Blighter

Blighter is a deeply personal work, a way for me to process the history of my people, where I come from, and through this questioning of history, figure out where we are going and what we want to achieve. However, it is my hope that by peering through the prism of part of my ancestral history that the work might provide a broad contextual view of the plight of English and Irish people. My Irish descendants were affected by mass starvation and forced migration from their homelands over 160 years ago. Colonial tactics of divide and rule (under the ruse of Christianity) continued for those of my relatives who stayed on the island, resulting in sectarian violence which again forced many family members to flea their ancient homelands in search of prosperity and relative safety someplace else. We see the same tactics of colonial terror being used by (((Empire))) to this very day in various complex ways. Usury, heavy taxation, crap food, liberal ideology being pumped out 24 hours a day through the TV and Radio, to name but a few tactics used by the powers that be to suppress and enslave us.

An integral part of my process with regards to Blighter has involved redacting a book written by Fredrick Engels entitled, The Condition of the Working Class in England. Engels lived and worked in my hometown of Manchester for 30 years during the middle of the 19th Century. The book is recognized as an invaluable, historical, social document, regarding the lives of working people in England (particularly Manchester) during the time of the British Industrial Revolution. But he was trying to make out as if he was sympathetic, almost a champion of the people, the workers. I reckon the opposite was true. His writing and thoughts were funded by the elites of his time, for the purposes of retaining both power and wealth.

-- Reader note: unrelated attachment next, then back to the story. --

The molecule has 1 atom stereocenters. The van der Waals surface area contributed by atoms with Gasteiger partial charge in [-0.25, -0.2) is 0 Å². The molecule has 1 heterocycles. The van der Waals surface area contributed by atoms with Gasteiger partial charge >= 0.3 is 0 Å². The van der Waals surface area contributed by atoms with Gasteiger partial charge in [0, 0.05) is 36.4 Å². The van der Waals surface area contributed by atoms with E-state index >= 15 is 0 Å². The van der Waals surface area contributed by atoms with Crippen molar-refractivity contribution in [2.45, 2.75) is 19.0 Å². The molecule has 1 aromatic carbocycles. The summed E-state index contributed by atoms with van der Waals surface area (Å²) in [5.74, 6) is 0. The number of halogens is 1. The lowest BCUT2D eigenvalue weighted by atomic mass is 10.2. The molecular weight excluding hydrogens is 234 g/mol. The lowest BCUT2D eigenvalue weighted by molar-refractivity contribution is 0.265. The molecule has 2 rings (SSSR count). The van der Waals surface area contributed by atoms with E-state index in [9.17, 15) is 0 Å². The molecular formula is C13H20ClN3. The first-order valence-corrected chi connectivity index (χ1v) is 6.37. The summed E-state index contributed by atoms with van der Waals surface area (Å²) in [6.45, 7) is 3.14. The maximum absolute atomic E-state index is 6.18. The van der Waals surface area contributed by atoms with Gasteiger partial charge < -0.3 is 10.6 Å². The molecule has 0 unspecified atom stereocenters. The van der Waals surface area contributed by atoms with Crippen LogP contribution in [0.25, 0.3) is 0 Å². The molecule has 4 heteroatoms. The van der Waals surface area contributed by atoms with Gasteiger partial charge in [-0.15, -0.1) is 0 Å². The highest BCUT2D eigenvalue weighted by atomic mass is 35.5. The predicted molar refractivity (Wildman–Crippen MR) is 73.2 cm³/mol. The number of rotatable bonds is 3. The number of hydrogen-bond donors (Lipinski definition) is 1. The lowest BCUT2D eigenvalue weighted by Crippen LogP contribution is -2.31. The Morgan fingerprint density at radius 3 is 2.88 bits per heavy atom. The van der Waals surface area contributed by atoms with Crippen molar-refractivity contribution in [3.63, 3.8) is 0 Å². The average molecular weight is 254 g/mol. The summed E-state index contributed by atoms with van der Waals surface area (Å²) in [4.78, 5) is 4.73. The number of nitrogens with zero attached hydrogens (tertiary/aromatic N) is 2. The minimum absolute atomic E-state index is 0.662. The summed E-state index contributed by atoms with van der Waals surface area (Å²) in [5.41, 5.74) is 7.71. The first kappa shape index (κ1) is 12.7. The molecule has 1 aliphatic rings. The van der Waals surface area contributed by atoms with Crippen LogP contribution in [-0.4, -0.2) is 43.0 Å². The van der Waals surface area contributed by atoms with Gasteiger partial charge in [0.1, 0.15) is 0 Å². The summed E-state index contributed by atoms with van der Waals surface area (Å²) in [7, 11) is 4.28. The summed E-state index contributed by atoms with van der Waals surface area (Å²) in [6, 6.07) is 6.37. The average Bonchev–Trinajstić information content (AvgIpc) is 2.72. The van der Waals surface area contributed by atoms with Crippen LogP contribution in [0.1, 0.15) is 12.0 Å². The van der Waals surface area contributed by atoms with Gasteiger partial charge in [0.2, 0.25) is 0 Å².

My decision to carve potatoes into feet stems from the Engels quote: “shoes they know not”. The image of bare-feet is extremely evocative of poverty, primitiveness and squalor. Even today, within the collective psyche of many who deem themselves civilized there is a stigma attached to having no shoes. By carving feet I am also, in a deadpan manner, playing with the colonial notion of Ireland having the last forms of primitive life in the so- called western world.

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